What is Rugby’s connection to Valentine’s Day? Well, it is a bit of a stretch to connect the original Rugby Colony to a holiday that now represents romantic love, but let’s give it a try!

The origins of Valentine’s Day are cloaked in the mists of history. But, by the Middle Ages in England and France, the tradition of choosing a romantic partner on this particular saint’s day, February 14th, was firmly in place as it was believed that birds began mating on that day. *

Sometime in the 1380’s Geoffrey Chaucer, known as the Father of English literature, wrote a poem called Parliament of Foules. It appears to contain the first known reference to ‘Saint Valentine’s Day’ as an occasion for romance. It reads, in part: **

For this was sent on Seynt Valentyne’s day

Whan every foul cometh ther to choose his mate.

Towards the end of the 1300’s Chaucer wrote his most famous work “The Canterbury Tales”. This collection of over twenty stories are presented as part of a story-telling contest by a group of pilgrims as they travel together on a journey from Southwark to the shrine of Saint Thomas Becket at Canterbury Cathedral. The prize for this contest is a free meal at the Tabard Inn at Southwark on their return. ***

The inn is described in the first few lines of Chaucer’s work as the location where the pilgrims first meet on their journey to Canterbury in the 1380s:[1]

Bifel that in that season on a day

In Southwerk at the Tabard as I lay

Redy to wenden on my pilgrymage

To Caunterbury with ful devout corage,

At nyght was come into that hostelrye

Wel nyne and twenty in a compaignye

Of sondry folk, by aventure yfalle

In felaweshipe, and pilgrimes were they alle,

That toward Caunterbury wolden ryde;

The chambres and the stables weren wyde,

And well we weren esed atte beste;

The Tabard Inn in Canterbury Tales really existed perhaps even having been established as early as 1307 as a hostelry for the pilgrims. One account says it was destroyed in a major fire in 1669. It was quickly rebuilt, but with a different name: The Talbot.

Centuries later, in 1880, the three-story Tabard Inn, named after the hostelry in Canterbury Tales, was built in the new Rugby Colony to lodge potential colonists and visitors. Some of the balusters from the original 1383 hostelry were brought to decorate the new building.*^  The Tabard Inn quickly became the social center of the colony. But, a devastating fire in 1884 soon destroyed it. Amazingly, the original balusters from the 1383 hostelry were saved by the Inn’s manager in a courageous act.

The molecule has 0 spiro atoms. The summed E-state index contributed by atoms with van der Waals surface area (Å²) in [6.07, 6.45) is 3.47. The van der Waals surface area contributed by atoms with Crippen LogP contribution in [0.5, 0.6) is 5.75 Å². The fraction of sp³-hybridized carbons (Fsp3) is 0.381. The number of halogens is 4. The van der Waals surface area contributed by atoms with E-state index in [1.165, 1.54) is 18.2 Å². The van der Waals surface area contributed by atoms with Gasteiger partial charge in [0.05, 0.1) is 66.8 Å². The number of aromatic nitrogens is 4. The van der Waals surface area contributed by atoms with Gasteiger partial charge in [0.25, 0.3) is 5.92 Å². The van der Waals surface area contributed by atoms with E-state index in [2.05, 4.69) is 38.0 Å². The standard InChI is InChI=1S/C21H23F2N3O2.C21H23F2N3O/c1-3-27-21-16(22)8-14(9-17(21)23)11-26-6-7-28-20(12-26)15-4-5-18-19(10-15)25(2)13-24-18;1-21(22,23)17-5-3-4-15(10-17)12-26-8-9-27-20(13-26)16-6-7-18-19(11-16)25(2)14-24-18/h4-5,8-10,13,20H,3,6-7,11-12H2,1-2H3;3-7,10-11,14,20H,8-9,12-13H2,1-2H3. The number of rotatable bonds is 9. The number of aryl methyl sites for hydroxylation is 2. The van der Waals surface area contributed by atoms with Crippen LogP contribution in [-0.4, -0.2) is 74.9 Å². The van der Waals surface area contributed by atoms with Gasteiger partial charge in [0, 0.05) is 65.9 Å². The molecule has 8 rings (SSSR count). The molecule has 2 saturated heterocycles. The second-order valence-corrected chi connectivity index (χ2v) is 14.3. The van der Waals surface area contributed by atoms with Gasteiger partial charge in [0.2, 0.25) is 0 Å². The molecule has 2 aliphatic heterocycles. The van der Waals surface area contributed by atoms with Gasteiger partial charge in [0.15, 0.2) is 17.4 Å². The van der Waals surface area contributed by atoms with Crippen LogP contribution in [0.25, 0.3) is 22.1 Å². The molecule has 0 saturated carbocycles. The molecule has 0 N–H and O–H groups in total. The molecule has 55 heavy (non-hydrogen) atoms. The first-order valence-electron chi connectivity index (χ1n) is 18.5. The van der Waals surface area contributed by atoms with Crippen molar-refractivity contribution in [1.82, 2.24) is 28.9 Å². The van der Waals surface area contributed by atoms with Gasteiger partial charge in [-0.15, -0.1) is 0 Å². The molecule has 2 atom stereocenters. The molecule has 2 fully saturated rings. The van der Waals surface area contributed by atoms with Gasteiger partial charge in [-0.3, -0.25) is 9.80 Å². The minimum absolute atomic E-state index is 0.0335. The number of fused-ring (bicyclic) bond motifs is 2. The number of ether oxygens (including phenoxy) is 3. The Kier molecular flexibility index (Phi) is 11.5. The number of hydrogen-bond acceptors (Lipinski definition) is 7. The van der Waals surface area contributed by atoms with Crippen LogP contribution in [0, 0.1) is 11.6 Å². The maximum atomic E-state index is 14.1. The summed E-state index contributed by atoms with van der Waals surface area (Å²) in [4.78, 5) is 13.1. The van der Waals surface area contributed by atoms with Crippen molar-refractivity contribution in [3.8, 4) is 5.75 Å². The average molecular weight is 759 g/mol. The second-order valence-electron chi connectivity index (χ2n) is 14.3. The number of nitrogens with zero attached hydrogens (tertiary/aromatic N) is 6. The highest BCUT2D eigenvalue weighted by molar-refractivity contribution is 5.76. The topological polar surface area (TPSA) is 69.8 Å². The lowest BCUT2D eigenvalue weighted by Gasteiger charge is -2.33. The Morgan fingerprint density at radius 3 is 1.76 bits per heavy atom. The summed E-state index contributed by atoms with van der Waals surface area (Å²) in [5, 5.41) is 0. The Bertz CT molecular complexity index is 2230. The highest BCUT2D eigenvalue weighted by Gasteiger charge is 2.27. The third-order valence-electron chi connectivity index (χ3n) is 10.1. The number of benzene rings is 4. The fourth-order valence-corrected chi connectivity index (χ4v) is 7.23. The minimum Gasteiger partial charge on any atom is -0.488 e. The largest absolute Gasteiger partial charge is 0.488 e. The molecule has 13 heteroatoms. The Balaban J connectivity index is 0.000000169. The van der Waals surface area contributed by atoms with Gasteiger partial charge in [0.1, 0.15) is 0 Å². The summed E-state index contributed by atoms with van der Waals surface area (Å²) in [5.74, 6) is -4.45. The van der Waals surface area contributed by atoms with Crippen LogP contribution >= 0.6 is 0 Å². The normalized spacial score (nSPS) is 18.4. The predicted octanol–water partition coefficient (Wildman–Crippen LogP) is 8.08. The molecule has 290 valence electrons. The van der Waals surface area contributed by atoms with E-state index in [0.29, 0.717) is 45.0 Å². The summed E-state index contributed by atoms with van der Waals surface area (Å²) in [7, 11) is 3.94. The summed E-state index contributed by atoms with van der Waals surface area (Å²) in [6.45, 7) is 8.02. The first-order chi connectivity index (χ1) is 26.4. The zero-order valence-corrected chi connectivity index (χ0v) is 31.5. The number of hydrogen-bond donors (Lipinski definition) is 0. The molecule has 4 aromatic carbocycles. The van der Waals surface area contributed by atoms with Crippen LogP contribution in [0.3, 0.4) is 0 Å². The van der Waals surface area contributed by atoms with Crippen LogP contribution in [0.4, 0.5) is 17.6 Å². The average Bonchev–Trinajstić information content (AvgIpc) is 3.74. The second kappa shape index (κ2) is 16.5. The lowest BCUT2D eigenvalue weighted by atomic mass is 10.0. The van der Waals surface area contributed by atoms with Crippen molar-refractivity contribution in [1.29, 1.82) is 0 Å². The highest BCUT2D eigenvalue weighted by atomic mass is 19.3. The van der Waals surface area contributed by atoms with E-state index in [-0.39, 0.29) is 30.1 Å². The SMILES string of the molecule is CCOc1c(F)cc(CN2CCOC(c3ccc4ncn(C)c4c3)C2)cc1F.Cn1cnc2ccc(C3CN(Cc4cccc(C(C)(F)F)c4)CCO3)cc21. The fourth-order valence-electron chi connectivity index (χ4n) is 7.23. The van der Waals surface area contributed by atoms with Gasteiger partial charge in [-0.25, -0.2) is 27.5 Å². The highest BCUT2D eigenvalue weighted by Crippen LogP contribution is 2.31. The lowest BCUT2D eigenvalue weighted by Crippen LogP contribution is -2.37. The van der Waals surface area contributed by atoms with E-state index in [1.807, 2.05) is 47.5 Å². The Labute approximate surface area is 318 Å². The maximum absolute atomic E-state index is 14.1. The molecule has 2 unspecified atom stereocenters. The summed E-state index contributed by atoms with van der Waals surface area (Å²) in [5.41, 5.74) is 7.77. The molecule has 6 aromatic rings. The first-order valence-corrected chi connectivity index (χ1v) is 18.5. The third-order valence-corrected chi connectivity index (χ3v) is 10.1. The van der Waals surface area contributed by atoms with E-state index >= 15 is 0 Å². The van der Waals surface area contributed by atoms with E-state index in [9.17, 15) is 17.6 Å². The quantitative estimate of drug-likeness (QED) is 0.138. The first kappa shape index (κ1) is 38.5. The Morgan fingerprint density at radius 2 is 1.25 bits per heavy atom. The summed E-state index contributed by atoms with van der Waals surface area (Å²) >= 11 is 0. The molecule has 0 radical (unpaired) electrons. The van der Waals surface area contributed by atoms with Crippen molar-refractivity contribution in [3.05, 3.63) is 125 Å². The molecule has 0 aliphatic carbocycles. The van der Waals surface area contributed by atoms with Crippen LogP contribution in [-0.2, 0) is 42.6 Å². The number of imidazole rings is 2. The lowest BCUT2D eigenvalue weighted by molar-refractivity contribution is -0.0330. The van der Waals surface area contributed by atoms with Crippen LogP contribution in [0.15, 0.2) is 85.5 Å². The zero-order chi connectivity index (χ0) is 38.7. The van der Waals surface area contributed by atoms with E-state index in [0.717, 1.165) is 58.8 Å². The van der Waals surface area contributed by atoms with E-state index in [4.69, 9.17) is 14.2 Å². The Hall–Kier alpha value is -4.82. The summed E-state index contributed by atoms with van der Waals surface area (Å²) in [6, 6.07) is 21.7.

A second Tabard Inn was built later on but, sadly, met the same fate as the first one and succumbed to fire in April of 1900. It appears that at least one of the balusters from the 1383 hostelry escaped being consumed in that fire, as well.

So what is the connection between the Rugby Colony and Valentine’s Day? Geoffrey Chaucer!

Well, we did say that it might be a bit of a stretch to make this connection, but let’s review: it is thought that Geoffrey Chaucer wrote the first reference to St. Valentine’s Day as the romantic holiday we know today. Chaucer also wrote about the Tabard Inn in his famous Canterbury Tales, and the Rugby Colony built at least two Tabard Inns that housed original balusters from the 1383 hostelry. That’s a connection of some sort-right? And, a great story at that!

Sadly, we don’t have a Tabard Inn in Rugby now where you can spend a special Valentine’s Day, but we do have great lodging in a historic bed and breakfast and a fabulous dinner planned at the Harrow Road Cafe! Check out our offerings at Valentine’s Day in Rugby!  Happy Valentine’s Day!


The photo above shows Anna Joyce Walton donating the baluster to Historic Rugby, represented by Barbara Stagg. The occasion was the 125th anniversary of the founding of Rugby (October 5, 2005) and the ceremony was in a tent erected on the Tabard site.

 Photo by: Jim McBrayer


A woodcut from William Caxton’s second edition of The Canterbury Tales printed in 1483


* ©1999-2012 Amanda Mabillard.



** Happy Valentine’s from Geoffrey Chaucer  by CARL PYRDUM on FEBRUARY 14, 2009



*** The Canterbury Tales



:[1]^ Southwark: Famous inns, Old and New London: Volume 6 (1878), pp. 76–89, accessed: 16 June 2008


****  The Tabard



*^ Rugby- The Tennessee State LIbrary and Archives